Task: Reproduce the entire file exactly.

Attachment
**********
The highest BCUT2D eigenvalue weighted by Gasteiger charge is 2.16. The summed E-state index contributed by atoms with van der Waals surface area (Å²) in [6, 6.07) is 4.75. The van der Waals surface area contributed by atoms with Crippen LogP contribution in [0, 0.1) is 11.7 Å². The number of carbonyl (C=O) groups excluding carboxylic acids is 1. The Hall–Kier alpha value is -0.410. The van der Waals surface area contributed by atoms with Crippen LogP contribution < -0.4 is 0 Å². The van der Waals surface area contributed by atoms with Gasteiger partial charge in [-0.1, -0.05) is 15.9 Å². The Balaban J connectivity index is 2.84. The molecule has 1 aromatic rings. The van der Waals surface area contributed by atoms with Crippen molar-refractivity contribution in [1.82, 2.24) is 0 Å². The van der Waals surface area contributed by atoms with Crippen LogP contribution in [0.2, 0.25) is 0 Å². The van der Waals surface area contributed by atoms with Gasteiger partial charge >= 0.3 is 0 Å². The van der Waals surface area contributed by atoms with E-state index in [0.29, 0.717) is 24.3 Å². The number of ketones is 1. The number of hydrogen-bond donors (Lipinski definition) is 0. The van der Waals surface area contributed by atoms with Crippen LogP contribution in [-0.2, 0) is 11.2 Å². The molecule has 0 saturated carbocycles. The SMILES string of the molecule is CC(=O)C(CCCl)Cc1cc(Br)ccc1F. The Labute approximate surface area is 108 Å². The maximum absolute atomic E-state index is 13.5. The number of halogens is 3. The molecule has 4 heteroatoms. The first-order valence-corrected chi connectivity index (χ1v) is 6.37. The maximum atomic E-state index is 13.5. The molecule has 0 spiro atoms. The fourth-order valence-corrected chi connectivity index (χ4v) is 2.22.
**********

The highest BCUT2D eigenvalue weighted by Gasteiger charge is 2.16. The summed E-state index contributed by atoms with van der Waals surface area (Å²) in [6, 6.07) is 4.75. The van der Waals surface area contributed by atoms with Crippen LogP contribution in [0, 0.1) is 11.7 Å². The number of carbonyl (C=O) groups excluding carboxylic acids is 1. The Hall–Kier alpha value is -0.410. The van der Waals surface area contributed by atoms with Crippen LogP contribution < -0.4 is 0 Å². The van der Waals surface area contributed by atoms with Gasteiger partial charge in [-0.1, -0.05) is 15.9 Å². The Balaban J connectivity index is 2.84. The molecule has 1 aromatic rings. The van der Waals surface area contributed by atoms with Crippen molar-refractivity contribution in [1.82, 2.24) is 0 Å². The van der Waals surface area contributed by atoms with Crippen LogP contribution in [0.2, 0.25) is 0 Å². The van der Waals surface area contributed by atoms with Gasteiger partial charge >= 0.3 is 0 Å². The van der Waals surface area contributed by atoms with E-state index in [0.29, 0.717) is 24.3 Å². The number of ketones is 1. The number of hydrogen-bond donors (Lipinski definition) is 0. The van der Waals surface area contributed by atoms with Crippen LogP contribution in [-0.2, 0) is 11.2 Å². The molecule has 0 saturated carbocycles. The SMILES string of the molecule is CC(=O)C(CCCl)Cc1cc(Br)ccc1F. The Labute approximate surface area is 108 Å². The maximum absolute atomic E-state index is 13.5. The number of halogens is 3. The molecule has 4 heteroatoms. The first-order valence-corrected chi connectivity index (χ1v) is 6.37. The maximum atomic E-state index is 13.5. The molecule has 0 spiro atoms. The fourth-order valence-corrected chi connectivity index (χ4v) is 2.22.